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An example of how FEKO may be used to compute EMC shielding factors.
EMC engineers often design a shielding environment for circuitry or people and have to estimate the shielding effectiveness of the structure before producing a prototype. This example shows how FEKO may be used in such cases. A simple example is chosen of a hollow sphere with finite conductivity, illuminated with a plane wave. The sphere is made of silver, with conductivity 6.1×107S/m, with wall thickness 2.5 nm. The CADFEKO model of the sphere, with illuminating plane wave indicated is shown in Figure 1. The sphere has a radius of 1m.
Shielding is defined for both electric and magnetic shielding effectiveness and for any given field point is the ratio between the unshielded field strength and the shielded field strength. In this example the point for comparison was the centre of the hollow sphere. A simple run was done to measure the electric and magnetic field strength for the point without the shield in place and a second run was then done with the shield in place. The ratios were drawn from the gathered data and plotted in dB. The results are presented in Figure 2 and compares well to analytical formulations for the same problem. These results clearly point out that internal resonances occur at higher frequencies, resulting in almost no shielding.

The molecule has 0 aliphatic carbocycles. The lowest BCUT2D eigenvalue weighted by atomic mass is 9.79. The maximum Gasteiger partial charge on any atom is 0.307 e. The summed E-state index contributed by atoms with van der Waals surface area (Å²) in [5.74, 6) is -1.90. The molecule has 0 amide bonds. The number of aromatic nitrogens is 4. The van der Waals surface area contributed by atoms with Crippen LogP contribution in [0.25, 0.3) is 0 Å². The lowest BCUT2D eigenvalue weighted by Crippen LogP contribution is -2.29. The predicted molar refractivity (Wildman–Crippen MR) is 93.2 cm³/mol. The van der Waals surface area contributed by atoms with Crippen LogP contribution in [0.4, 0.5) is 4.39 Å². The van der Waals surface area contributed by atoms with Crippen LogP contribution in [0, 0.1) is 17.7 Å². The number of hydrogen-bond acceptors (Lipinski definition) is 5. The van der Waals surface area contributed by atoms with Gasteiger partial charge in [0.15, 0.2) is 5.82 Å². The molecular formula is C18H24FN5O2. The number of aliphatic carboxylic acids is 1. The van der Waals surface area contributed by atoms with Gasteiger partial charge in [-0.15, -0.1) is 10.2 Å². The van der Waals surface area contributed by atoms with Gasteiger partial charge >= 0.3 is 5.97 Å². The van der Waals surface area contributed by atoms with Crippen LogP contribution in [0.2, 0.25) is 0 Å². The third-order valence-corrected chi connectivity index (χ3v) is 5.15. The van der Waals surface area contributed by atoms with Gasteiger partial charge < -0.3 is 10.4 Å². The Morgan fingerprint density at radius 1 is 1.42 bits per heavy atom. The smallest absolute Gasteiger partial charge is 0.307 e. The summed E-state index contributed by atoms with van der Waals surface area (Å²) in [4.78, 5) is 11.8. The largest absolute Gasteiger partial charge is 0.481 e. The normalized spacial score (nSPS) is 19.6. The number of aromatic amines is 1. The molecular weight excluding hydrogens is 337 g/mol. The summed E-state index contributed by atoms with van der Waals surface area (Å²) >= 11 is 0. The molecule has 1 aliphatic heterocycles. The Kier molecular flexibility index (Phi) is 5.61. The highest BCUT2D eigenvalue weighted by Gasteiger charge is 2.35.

Figure 2: Shielding effectiveness of a silver sphere
Comments on Numerical Accuracy
Regarding shielding computations with the MoM one normally suffers from the cancellation effects when adding
E_total = E_incident + E_scattered
(complex vectors). If the MoM solution has an error of say 0.1% (very accurate!!), then the maximum shielding factor that one would be able to get is as follows:
- say E_incident is 1 V/m
- for a perfect shield (e.g. PEC body closed) one would need E_scattered = -1 V/m
- with a 0.1% error in the currents due to mesh discretisation etc., also E_scattered might have an error of 0.1%, i.e. instead of -1 V/m we might have -0.999 V/m
- then E_total is not zero, but rather (1 – 0.999) V/m = 0.001 V/m
- this 0.001 V/m corresponds to a shielding factor of 60 dB
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